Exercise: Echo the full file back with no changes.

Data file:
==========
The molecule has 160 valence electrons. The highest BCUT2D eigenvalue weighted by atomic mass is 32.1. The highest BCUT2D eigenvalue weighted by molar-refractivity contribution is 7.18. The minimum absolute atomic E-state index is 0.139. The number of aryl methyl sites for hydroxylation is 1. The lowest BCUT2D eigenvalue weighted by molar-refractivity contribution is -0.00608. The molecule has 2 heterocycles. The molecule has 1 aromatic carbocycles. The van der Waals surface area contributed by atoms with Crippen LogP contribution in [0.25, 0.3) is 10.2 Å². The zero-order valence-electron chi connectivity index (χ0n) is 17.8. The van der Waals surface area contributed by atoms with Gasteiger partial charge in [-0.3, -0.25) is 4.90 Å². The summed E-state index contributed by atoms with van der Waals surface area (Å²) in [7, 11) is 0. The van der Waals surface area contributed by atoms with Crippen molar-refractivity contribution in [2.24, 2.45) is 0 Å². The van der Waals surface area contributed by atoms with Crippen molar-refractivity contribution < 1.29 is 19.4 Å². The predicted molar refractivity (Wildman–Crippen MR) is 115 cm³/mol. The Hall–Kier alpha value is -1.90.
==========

The molecule has 160 valence electrons. The highest BCUT2D eigenvalue weighted by atomic mass is 32.1. The highest BCUT2D eigenvalue weighted by molar-refractivity contribution is 7.18. The minimum absolute atomic E-state index is 0.139. The number of aryl methyl sites for hydroxylation is 1. The lowest BCUT2D eigenvalue weighted by molar-refractivity contribution is -0.00608. The molecule has 2 heterocycles. The molecule has 1 aromatic carbocycles. The van der Waals surface area contributed by atoms with Crippen LogP contribution in [0.25, 0.3) is 10.2 Å². The zero-order valence-electron chi connectivity index (χ0n) is 17.8. The van der Waals surface area contributed by atoms with Gasteiger partial charge in [-0.3, -0.25) is 4.90 Å². The summed E-state index contributed by atoms with van der Waals surface area (Å²) in [7, 11) is 0. The van der Waals surface area contributed by atoms with Crippen molar-refractivity contribution in [2.24, 2.45) is 0 Å². The van der Waals surface area contributed by atoms with Crippen molar-refractivity contribution < 1.29 is 19.4 Å². The predicted molar refractivity (Wildman–Crippen MR) is 115 cm³/mol. The Hall–Kier alpha value is -1.90.